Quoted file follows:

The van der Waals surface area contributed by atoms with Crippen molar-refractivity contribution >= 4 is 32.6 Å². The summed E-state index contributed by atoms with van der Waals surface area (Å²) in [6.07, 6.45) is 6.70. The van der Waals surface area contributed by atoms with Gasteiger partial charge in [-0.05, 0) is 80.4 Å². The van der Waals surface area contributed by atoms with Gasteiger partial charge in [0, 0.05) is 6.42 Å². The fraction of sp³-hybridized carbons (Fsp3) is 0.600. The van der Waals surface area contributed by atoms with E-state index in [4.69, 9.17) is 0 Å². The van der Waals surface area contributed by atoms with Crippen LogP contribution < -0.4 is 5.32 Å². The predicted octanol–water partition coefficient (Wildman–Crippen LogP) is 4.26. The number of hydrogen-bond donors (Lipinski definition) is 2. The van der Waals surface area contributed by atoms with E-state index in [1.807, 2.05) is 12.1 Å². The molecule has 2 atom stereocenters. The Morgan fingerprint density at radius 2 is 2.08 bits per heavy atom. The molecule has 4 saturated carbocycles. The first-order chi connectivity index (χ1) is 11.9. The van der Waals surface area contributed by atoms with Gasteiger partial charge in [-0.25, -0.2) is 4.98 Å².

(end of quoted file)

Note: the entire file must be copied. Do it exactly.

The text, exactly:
The van der Waals surface area contributed by atoms with Crippen molar-refractivity contribution >= 4 is 32.6 Å². The summed E-state index contributed by atoms with van der Waals surface area (Å²) in [6.07, 6.45) is 6.70. The van der Waals surface area contributed by atoms with Gasteiger partial charge in [-0.05, 0) is 80.4 Å². The van der Waals surface area contributed by atoms with Gasteiger partial charge in [0, 0.05) is 6.42 Å². The fraction of sp³-hybridized carbons (Fsp3) is 0.600. The van der Waals surface area contributed by atoms with E-state index in [4.69, 9.17) is 0 Å². The van der Waals surface area contributed by atoms with Crippen LogP contribution < -0.4 is 5.32 Å². The predicted octanol–water partition coefficient (Wildman–Crippen LogP) is 4.26. The number of hydrogen-bond donors (Lipinski definition) is 2. The van der Waals surface area contributed by atoms with E-state index in [1.807, 2.05) is 12.1 Å². The molecule has 2 atom stereocenters. The Morgan fingerprint density at radius 2 is 2.08 bits per heavy atom. The molecule has 4 saturated carbocycles. The first-order chi connectivity index (χ1) is 11.9. The van der Waals surface area contributed by atoms with Gasteiger partial charge in [-0.25, -0.2) is 4.98 Å².